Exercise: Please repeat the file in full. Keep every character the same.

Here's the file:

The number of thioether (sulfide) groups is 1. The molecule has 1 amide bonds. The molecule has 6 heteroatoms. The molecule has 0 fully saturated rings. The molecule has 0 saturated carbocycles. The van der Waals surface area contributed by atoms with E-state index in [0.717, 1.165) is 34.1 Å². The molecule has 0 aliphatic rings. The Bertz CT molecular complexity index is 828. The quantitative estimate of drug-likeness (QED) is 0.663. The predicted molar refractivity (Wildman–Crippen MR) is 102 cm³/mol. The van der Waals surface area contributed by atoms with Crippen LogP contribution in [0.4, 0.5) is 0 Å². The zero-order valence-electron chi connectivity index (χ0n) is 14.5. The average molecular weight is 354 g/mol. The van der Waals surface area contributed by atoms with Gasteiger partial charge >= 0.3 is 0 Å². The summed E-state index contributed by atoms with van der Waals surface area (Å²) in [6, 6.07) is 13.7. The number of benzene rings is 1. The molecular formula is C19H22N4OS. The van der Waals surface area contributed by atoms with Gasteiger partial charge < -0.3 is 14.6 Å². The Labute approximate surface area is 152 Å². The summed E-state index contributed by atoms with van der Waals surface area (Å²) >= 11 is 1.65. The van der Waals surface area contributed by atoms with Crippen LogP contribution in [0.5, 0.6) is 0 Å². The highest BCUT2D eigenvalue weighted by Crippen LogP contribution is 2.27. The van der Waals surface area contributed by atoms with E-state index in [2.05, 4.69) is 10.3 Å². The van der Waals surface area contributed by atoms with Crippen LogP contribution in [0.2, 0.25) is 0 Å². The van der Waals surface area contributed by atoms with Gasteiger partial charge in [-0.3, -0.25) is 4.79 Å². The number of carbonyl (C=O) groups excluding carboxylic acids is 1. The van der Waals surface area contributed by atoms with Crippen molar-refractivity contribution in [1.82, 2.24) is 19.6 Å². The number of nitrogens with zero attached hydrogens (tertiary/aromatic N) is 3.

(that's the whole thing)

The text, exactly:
The number of thioether (sulfide) groups is 1. The molecule has 1 amide bonds. The molecule has 6 heteroatoms. The molecule has 0 fully saturated rings. The molecule has 0 saturated carbocycles. The van der Waals surface area contributed by atoms with E-state index in [0.717, 1.165) is 34.1 Å². The molecule has 0 aliphatic rings. The Bertz CT molecular complexity index is 828. The quantitative estimate of drug-likeness (QED) is 0.663. The predicted molar refractivity (Wildman–Crippen MR) is 102 cm³/mol. The van der Waals surface area contributed by atoms with Crippen LogP contribution in [0.4, 0.5) is 0 Å². The zero-order valence-electron chi connectivity index (χ0n) is 14.5. The average molecular weight is 354 g/mol. The van der Waals surface area contributed by atoms with Gasteiger partial charge >= 0.3 is 0 Å². The summed E-state index contributed by atoms with van der Waals surface area (Å²) in [6, 6.07) is 13.7. The number of benzene rings is 1. The molecular formula is C19H22N4OS. The van der Waals surface area contributed by atoms with Gasteiger partial charge < -0.3 is 14.6 Å². The Labute approximate surface area is 152 Å². The summed E-state index contributed by atoms with van der Waals surface area (Å²) >= 11 is 1.65. The van der Waals surface area contributed by atoms with Crippen LogP contribution in [0.5, 0.6) is 0 Å². The highest BCUT2D eigenvalue weighted by Crippen LogP contribution is 2.27. The van der Waals surface area contributed by atoms with E-state index in [2.05, 4.69) is 10.3 Å². The van der Waals surface area contributed by atoms with Crippen LogP contribution in [0.2, 0.25) is 0 Å². The van der Waals surface area contributed by atoms with Gasteiger partial charge in [-0.3, -0.25) is 4.79 Å². The number of carbonyl (C=O) groups excluding carboxylic acids is 1. The van der Waals surface area contributed by atoms with Crippen molar-refractivity contribution in [1.82, 2.24) is 19.6 Å². The number of nitrogens with zero attached hydrogens (tertiary/aromatic N) is 3.